Career “Planning” = Career “Improvisation”

Kathleen Eisenhardt

Planning is most suited to relatively certain circumstances in which processes and decisions are typically linear, argued Stanford’s Kathleen Eisenhardt and Behnam Tabrizi in their analysis of global computer product innovation.

In contrast, frequently-changing or uncertain conditions with many iterative modifications require improvisation coupled with frequent testing.

Behnam Tabrizi

In “VUCA world,” described by the U.S. Army War College as volatile, uncertain, complex, ambiguous environments, current career “planning” occurs under rapidly-shifting conditions more appropriate for an agile strategy.
As a result, it is increasingly difficult to meaningfully respond to the frequently-asked interview question: “What are your career plans for the next five years?

Iterative exploration, rapid prototyping/experimentation, and testing characteristic of agile development and design thinking are more suited for rapid changes in economic, political, and technology changes that affect known career paths.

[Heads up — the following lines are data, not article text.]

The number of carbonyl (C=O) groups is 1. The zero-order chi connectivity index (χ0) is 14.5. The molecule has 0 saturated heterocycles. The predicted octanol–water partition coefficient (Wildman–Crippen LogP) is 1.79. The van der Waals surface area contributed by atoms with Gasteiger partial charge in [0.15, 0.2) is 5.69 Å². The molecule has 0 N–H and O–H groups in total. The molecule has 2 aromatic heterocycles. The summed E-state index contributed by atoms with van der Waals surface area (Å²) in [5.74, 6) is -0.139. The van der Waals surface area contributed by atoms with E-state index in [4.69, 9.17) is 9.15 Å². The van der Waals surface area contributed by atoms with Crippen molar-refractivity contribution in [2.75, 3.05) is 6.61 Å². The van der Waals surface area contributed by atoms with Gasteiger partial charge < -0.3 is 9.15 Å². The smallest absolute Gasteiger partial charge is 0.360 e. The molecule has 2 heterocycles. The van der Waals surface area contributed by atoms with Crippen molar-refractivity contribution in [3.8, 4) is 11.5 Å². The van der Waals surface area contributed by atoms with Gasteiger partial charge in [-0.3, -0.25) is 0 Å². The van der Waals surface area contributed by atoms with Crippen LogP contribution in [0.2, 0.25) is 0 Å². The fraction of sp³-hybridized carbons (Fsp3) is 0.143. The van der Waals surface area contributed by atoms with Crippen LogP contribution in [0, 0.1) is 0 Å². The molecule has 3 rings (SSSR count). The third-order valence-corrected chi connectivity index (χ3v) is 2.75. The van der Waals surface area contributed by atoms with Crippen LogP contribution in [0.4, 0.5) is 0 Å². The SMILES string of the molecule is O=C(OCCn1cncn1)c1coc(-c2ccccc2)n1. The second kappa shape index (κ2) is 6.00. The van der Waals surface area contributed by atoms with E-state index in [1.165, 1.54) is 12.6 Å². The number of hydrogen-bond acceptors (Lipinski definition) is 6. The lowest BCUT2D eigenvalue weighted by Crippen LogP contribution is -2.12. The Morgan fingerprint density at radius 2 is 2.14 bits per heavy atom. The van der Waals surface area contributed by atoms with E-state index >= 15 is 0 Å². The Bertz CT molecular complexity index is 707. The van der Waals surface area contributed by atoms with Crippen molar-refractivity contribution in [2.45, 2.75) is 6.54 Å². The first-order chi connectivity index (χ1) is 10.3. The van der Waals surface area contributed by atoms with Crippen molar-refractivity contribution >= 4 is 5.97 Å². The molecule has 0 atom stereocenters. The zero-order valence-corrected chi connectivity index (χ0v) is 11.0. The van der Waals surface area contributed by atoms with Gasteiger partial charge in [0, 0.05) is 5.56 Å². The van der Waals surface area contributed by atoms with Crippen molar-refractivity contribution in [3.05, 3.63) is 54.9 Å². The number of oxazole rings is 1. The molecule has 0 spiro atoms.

Alison Maitland

Alison Maitland

Possible Futures of Work are investigated in three thought-provoking books:

-*When have you found it more useful to “improvise” instead of “plan” your career?
-*What are the benefits and drawbacks of career “improvisation”?

Related Posts:

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©Kathryn Welds

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